After your denim jacket has finished washing, you can either let it air dry or put it in the dryer on a low setting. The type of material for which your jacket is made will determine how long it should be turned inside out in the dryer, if at all. For jackets made with 100% cotton or other natural fibers, 3 to 5 minutes is usually enough time to get most of the moisture out of the fabric before turning it right-side out again. On the other hand, putting a polyester/synthetic blend jacket through 3 to 5 minutes in this same machine would likely be overkill because these materials tend to hold moisture more so than cotton and other natural fibers. If you have a synthetic denim jacket, try putting it in the dryer on its highest setting for just 1 minute to see how that works.
5. Hang Dry (Preferably)
If your jacket is made of 100% cotton or another natural fiber, follow these steps as well: Take it out of the dryer when finished drying, turn it inside-out again if necessary, and hang up to air dry in an area where it won’t get bumped around too much such as outside or on a laundry rack indoors. Another thing to consider before hanging your jacket up by itself is whether or not the material needs time to shrink back down to size after washing. For example, many non-stretch 100% cotton jackets are pre-shrunk, but if yours is made of a stretchy material then you’ll probably want to put it through the dryer one more time just to be sure.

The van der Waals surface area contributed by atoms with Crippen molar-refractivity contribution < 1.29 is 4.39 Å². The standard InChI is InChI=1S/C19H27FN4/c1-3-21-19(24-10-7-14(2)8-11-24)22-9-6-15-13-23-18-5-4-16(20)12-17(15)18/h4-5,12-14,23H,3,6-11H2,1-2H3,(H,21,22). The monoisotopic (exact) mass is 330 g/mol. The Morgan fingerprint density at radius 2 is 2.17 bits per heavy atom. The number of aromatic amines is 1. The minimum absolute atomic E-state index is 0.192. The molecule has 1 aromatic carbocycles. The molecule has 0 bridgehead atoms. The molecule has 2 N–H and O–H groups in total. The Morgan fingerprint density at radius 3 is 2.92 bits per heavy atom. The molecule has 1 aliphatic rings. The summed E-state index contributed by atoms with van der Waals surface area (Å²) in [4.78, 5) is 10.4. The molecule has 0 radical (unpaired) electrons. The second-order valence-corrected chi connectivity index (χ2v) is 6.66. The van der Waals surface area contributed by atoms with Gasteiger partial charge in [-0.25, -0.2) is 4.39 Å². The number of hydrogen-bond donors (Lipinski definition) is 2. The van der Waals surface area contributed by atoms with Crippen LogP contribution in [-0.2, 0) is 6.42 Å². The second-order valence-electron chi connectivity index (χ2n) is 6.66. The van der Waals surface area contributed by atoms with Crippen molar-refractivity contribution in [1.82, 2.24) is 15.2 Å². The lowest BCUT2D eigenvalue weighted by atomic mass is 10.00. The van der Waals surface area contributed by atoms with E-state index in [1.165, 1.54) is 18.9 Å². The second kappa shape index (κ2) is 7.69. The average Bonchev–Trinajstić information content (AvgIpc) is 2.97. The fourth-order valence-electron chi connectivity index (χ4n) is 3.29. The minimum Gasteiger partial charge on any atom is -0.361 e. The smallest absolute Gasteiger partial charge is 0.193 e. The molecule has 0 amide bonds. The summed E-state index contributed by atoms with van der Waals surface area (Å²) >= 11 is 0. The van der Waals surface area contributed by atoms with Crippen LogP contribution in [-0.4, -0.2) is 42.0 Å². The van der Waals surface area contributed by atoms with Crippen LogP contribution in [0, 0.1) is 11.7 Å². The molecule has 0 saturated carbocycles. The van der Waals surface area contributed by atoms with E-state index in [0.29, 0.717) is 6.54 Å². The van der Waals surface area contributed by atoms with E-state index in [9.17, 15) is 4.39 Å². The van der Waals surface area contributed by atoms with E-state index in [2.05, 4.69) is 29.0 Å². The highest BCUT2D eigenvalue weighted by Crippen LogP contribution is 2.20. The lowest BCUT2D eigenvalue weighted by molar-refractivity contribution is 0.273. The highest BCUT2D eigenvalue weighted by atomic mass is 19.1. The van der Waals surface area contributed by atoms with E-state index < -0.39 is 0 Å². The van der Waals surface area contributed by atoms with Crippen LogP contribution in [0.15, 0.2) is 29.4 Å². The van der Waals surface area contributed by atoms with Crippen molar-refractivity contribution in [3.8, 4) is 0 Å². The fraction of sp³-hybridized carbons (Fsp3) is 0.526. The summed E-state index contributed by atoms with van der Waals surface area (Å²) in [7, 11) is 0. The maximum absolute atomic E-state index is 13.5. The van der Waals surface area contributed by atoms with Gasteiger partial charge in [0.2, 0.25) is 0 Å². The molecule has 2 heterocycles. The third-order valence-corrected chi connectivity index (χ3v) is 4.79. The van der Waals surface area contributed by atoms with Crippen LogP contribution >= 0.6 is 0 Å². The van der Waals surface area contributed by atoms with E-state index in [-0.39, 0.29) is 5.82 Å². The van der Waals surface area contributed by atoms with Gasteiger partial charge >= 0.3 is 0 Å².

Tips to Remember While Washing your Denim Jacket at Home
In addition to the helpful advice in the article, there are some other things to keep in mind while washing your denim jacket at home. For example, it’s always good to remember that machine drying can warp or shrink it. And if you must put it in the dryer, then make sure that you use low heat and that you remove it promptly once all of the moisture has evaporated. Also, if you find any stains on your jacket when you take it out of storage at the end of a season (or after having washed it), then try scrubbing them quickly with the gentle side of a sponge before they have a chance to set in too deeply.
What to Do If My Denim Jacket Smells Bad?